Achieving Interoperability that Matters

eHealth Technologies Blog: Mark Lotman, Regional Vice President, eHealth Technologies

Interoperability has long been the buzz in health care. EHR Intelligence reports that the 2017 AHA’s Information Technology Supplement Survey shows that 80% percent of hospitals can now send patient summary of care records, while 74% can receive patient summary of care records from outside sources.

Sounds great, right? Then why are we still talking about interoperability?

Interoperability for the sake of checking off a box does not truly impact patient care. Access to data at the point of care is the ultimate goal. Unfortunately, the health care industry is still far from reaching that goal. The 2017 AHA survey reports that only one in four hospitals is engaged in all four interoperability domains – finding, sending, receiving, and integrating patient summary of care records from outside their health system. 83% of those hospitals have the ability to access information electronically at the point of care.

For clinicians that are caring for patients that are referred to their hospital, including many of the customers I work with, the need for access to outside medical records is immense. Without past test results, surgery reports, etc., they are unable to quickly create a care plan for their patient. Often a patient may have to come back for an additional appointment, have tests repeated, or even delay being able to schedule an appointment if medical records are not available.

Once the records (at least the ones staff can obtain) are sent to their office – then what? Clinicians could be faced with hundreds, maybe thousands of pages to go through. Are they going through paper records Electronic scanned copies of records? How long does record review take for each patient?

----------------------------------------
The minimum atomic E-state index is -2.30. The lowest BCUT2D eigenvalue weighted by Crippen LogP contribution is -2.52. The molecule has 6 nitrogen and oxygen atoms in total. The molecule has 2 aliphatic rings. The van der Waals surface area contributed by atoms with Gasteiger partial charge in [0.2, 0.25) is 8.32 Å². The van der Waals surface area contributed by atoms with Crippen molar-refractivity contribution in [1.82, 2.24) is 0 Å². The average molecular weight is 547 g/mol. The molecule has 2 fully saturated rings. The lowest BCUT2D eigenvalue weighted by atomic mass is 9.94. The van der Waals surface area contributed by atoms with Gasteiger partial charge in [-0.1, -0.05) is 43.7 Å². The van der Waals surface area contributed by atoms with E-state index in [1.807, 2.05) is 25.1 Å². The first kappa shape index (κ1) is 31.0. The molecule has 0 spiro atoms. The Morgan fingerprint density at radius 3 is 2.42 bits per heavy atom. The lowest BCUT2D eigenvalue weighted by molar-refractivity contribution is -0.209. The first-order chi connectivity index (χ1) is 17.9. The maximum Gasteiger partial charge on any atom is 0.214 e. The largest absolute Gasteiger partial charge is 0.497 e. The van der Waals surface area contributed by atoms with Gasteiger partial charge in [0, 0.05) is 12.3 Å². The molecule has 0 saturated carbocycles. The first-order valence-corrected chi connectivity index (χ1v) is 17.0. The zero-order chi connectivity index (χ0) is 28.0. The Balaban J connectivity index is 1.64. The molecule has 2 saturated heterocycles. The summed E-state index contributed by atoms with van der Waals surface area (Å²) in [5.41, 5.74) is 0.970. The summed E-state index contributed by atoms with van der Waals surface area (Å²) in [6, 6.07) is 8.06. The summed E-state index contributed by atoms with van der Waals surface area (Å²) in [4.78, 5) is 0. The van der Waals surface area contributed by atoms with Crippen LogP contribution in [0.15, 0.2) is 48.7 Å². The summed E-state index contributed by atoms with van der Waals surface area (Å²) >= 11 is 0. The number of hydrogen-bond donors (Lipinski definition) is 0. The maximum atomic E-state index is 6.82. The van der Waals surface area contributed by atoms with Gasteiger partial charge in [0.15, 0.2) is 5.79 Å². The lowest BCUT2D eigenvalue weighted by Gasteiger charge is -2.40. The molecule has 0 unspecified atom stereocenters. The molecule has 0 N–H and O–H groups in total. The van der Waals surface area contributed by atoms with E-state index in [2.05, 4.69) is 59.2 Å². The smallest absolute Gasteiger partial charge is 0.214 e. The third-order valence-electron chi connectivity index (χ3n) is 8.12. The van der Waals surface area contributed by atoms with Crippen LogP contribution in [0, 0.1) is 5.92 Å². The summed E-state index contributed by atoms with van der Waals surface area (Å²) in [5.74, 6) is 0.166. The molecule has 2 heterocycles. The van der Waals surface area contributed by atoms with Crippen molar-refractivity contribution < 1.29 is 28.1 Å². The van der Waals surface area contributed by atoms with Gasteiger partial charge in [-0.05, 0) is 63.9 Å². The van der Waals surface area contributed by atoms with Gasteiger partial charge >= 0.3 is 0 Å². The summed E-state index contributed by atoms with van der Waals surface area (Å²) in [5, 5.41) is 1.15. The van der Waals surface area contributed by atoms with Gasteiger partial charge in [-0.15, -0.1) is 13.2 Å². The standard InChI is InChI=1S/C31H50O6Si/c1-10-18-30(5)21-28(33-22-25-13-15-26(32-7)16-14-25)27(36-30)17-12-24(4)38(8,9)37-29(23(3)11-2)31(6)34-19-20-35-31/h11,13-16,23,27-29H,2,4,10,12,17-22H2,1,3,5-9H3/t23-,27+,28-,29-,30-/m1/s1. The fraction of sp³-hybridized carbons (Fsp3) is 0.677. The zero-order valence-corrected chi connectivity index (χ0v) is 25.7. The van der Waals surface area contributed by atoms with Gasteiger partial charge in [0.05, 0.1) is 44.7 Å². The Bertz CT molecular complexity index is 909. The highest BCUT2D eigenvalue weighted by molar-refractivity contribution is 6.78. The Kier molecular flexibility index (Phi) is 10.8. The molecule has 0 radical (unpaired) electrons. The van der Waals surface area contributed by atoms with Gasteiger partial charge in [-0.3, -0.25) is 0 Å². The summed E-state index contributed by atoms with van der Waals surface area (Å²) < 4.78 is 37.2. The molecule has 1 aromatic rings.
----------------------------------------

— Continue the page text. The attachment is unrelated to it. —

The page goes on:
This is where electronic access at the point of care becomes critical. If the incoming data is tucked away in an unorganized, arbitrary location (physical or digital), it doesn’t really help a provider prepare for that initial patient appointment. Checking the box of interoperability isn’t enough. The format of how those outside records are made available to the clinician is just as important to truly impact patient care.

As the health care industry works to close the gap on interoperability capabilities, eHealth Technologies will continue to play a vital role for many hospitals. Not only do we have the ability to retrieve medical records, images, and pathology slides needed for referred patients, but we can organize and deliver them in a way that truly supports the clinicians’ day-to-day activities. In fact, as our services have evolved over the past 10 years, we have gained more and more insight on the importance of making medical records available in multiple formats. Whether it’s compiling all records in a single, categorized file with searchable keywords or dividing records into two files – one for requested records and one for non-requested records – we find that partnering closely with clinicians to understand their workflows ensures the greatest benefit for their facility.

In the future, true health care interoperability success will not only support clinicians’ needs but will positively impact patient care. As interoperability advancements continue, eHealth Technologies is committed to staying engaged with providers, evolving our products and services so we can best support their needs.